Reviews, ya contemporary

Book Review: Fangirl by Rainbow Rowell


Goodreads Summary:

Cath is a Simon Snow fan.

Okay, the whole world is a Simon Snow fan . . .

But for Cath, being a fan is her life — and she’s really good at it. She and her twin sister, Wren, ensconced themselves in the Simon Snow series when they were just kids; it’s what got them through their mother leaving.

Reading. Rereading. Hanging out in Simon Snow forums, writing Simon Snow fan fiction, dressing up like the characters for every movie premiere.

Cath’s sister has mostly grown away from fandom, but Cath can’t let go. She doesn’t want to.

Now that they’re going to college, Wren has told Cath she doesn’t want to be roommates. Cath is on her own, completely outside of her comfort zone. She’s got a surly roommate with a charming, always-around boyfriend, a fiction-writing professor who thinks fan fiction is the end of the civilized world, a handsome classmate who only wants to talk about words . . . And she can’t stop worrying about her dad, who’s loving and fragile and has never really been alone.

For Cath, the question is: Can she do this?

Can she make it without Wren holding her hand? Is she ready to start living her own life? Writing her own stories?

And does she even want to move on if it means leaving Simon Snow behind?

My Initial Thoughts:

I didn’t have any expectations at all. I know that a lot of people loved Eleanor & Park, but I didn’t let that get my expectations high because it is always a 50/50 chance that I will like a very loved book of the masses.


(So, I started writing this review back in September of  2013 when I had just finished reading Fangirl and after all this time, I can finally articulate exactly what I want to say. Yes, it took that long to digest it. It was that good.)

I think not having any expectations did wonders to the experience I had with reading this book. It took me by surprise! I loved almost every second I spent reading it. It was absolutely amazing and I don’t regret reading this book for a minute.

What really blew me away is the fact that Rainbow Rowell created some amazing characters. They are all well rounded and well developed characters that one does not think twice about their believability. Seriously. It’s so gosh darn good that I have zero complaints. I even like Nick as a character. Yeah, I can’t believe I just said that either.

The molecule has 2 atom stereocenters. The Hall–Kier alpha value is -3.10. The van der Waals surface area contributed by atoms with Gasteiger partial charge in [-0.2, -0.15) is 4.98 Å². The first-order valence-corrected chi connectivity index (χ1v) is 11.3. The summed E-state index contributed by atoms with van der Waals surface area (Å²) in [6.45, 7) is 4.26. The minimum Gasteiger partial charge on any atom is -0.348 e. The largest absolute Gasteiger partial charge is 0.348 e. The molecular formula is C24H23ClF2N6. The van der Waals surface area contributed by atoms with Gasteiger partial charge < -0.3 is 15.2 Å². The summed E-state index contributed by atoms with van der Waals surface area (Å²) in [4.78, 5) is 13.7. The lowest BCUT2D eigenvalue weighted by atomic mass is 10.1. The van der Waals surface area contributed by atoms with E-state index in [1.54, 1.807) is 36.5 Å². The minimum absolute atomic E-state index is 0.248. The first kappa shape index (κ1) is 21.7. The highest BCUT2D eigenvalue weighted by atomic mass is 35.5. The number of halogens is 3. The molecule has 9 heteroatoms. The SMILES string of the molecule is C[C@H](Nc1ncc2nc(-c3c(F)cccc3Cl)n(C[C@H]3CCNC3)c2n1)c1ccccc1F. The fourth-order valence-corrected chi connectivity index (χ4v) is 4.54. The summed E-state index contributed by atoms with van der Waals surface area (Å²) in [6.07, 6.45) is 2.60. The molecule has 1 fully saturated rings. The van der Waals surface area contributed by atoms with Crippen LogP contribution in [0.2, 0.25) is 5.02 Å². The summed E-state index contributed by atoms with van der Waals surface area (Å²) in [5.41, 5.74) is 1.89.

But…. Can we talk about Levi? Gosh, that hunk of a man that melts my coffee-loving heart. Where can I find my own Levi? Anyone? I want my own Cowboy, Barista, Fangirl lover. I never knew I could find a man that is not a “city” man attractive. I will be honest though. There were a few chapters in the book where I wasn’t happy with Levi’s actions, but he totally made up for it so I forgave him.

In literature it is very common to see a single mother raising her kids, but it is more often than not rare to see a single dad raising his kids. Why? I’m guessing because in our society today (at least in the United States) it is more common to hear talk or know a single mother with kids, than a single dad with kids. I really loved that Rainbow Rowell deviated from the norm. It gave us, the reader, something….different yet still plausible and convincing.

Lastly, I just want to touch upon something everyone has talked about, the awkwardness of being a Fangirl. This book perfectly captured the “awkwardness” that comes with being a fangirl. No, I am not saying it is bad, nor am I saying that in a negative way. If I were to fangirl at work per say (which honestly I have come so close to doing because ANJIE text’s me information about my real life ship and I almost can’t contain myself) people would look at me all weird and even question my sanity. The awkwardness of being a fangirl is taken away when one fangirls in a place where one can fangirl. Like If I am at Kayla’s house, it is perfectly normal to fangirl and her mom and sister will only laugh and not think badly of me (although Kayla’s dog Princess is a whole other story. I kinda freak her out, but I forgive her for judging me LOL). Everyone “fangirls” but no one ever addresses it. THIS BOOK ADDRESSED ALMOST EVERYTHING THAT COMES WITH BEING A FANGIRL and that is why I am so enamored with it. This may be fiction, but it is also a peak into the life of many girls today. It’s a peak into our generation and I love that.

(Can you not tell by now how much I just LOVE Ms. Rowell’s work? LOL)

There are many other things I still have left to discuss [like fan fiction, college, family, etc], but for the sake of the length of the review, I will stop here.

I am giving this book A++++ yet I know this book is not for everyone. I will leave you with this final thought though, if not read the book for enjoyment, read it to understand a part of this era’s generation. You will not have a better insight into the life of a Fangirl than this brilliant piece of literature.

Rating: 5/5

4 thoughts on “Book Review: Fangirl by Rainbow Rowell”

  1. Well, I’ve got little else to say here. Preach it! And YES even if someone personally doesn’t enjoy it, there are so many girls out there who ARE like this, and it’s great to see some honest, non-cliche, non-romanticized representation going on.

    You can totally fangirl at my house any time! My mom is used to me by now xD And I’m sure Princess still loves you 😉 Though she’s a bit mad at me because I still haven’t given her a bath.

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